I went through photos of fireworks and birthday cakes, sparklers and candles. Then I found this photo. I posted a very similar version of this a few years ago when my family traveled to Disneyland for the first time. My wife and I had both been before, but we took our kids for the first time. The experience was amazing. My son and daughter were the proverbial “kids in a candy store”. They didn’t know where to look first. They wanted to ride everything, see everything, experience everything.
By the end of the first day in Disneyland, the kids were exhausted but excited. They wanted to sleep but did not want to leave. As the fireworks were about to start to end the day, we came across this ride: The Astro Orbitor. My son and daughter stood, transfixed by the streaks of light. The only words were, “Awesome,” and, “Amazing.” It was a celebration of everything we’d done that day. One long party ending with a light show.
This little beauty lives in my classroom and has taken on a life of her own.
Here’s the story: three years ago a student asked me why Tinkerbell was mounted above my whiteboard. I answered, without thinking, that she was hot and she had a “badonkadonk.” Yeah, not my proudest moment. Badonkadonk? What the heck was I thinking? Probably nothing, as is often the case. My students thought it was hilarious (lucky I teach high school students).
Now she’s the unofficial mascot of my classroom.
Pentax K20D; Pentax M SMC 50mm; f1.7; ISO 100; 1/50 sec.
This is Space Mountain. My son had never taken a ride on a “real” roller coaster before, so I felt some trepidation about taking him on Space Mountain as his first roller coaster experience. We got on, rode up the first climb and felt the cold air at the top. As we peaked and took the first turn, Ben stayed quiet. As we were whipped through consecutive curves, Ben stayed quiet. As I screamed and yelled, Ben stayed quiet. When we came to a stop I looked over at Ben. He was looking straight ahead, eyes bugged out, and still quiet.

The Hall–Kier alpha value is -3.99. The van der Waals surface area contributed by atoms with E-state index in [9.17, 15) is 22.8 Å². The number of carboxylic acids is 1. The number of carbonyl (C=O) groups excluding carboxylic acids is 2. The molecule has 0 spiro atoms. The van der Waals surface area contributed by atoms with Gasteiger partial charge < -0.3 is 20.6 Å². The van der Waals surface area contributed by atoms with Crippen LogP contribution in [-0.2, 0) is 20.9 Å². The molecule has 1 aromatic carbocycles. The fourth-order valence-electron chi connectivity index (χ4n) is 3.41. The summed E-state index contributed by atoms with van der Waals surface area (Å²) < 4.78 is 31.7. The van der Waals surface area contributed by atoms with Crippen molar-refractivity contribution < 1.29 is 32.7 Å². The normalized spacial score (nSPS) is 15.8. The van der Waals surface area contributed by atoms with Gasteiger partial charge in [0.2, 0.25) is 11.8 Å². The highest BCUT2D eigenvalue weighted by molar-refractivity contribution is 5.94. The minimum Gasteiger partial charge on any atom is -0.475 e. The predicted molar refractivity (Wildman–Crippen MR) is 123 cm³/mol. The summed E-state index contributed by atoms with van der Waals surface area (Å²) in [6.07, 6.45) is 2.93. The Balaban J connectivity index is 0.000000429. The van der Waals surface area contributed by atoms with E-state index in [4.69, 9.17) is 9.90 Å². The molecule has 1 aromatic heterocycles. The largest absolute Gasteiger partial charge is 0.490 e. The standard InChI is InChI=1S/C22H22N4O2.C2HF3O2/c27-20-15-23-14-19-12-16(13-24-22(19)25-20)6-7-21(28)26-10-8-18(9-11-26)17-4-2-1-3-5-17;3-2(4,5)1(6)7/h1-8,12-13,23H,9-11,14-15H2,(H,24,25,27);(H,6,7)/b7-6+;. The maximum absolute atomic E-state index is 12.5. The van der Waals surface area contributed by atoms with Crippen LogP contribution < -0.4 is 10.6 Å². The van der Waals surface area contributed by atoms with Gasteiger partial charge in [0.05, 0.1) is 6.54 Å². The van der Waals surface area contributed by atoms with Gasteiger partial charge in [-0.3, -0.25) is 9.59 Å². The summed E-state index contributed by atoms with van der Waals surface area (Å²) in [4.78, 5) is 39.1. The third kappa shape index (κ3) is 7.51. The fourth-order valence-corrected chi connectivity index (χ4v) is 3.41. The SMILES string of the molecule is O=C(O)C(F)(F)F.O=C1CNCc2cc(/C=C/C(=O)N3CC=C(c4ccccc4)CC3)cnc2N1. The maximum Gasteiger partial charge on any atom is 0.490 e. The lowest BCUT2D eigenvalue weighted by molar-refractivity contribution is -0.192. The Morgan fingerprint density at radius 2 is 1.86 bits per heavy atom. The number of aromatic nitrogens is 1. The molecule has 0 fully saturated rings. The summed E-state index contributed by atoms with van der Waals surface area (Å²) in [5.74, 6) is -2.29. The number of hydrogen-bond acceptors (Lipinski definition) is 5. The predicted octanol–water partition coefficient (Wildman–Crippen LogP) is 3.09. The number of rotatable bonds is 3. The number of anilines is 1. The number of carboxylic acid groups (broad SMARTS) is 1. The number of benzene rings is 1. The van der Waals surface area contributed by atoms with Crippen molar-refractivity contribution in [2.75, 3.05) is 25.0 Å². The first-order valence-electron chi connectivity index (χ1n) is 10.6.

Thinking I had traumatized Ben, I asked (a little scared), “So, what did you think?”
Ben says, his voice a crescendo, “That…WAS…AWESOME!”
Ben’s a roller coaster nut. Yay!
Pentax K20D; Pentax DA 18-55mm AL II; f8; ISO 100; 1/640 sec.
The force is strong with them.
My kids, the girl with the braid and the blond boy next to her, received their diplomas stating that their training as Jedi was complete. I’m pretty sure I was giggling and wishing that I could have been up their with them.
Pentax K20D; Pentax DA 18-55mm AL II; f9; ISO 100; 1/250 sec.
The trick to a night shot with a slow shutter speed, without a tripod and remote shutter release, is a steady hand. I don’t have a steady hand. Instead, I leaned against a pile of rock, or rock-like facsimile designed by some imagineer, and shot as steadily as I could.
This shot of the Astro Orbitor at Disneyland was the best of the bunch.
Pentax K20D; Pentax DA 18-55mm AL II; f8; ISO 1600; 1/2 sec.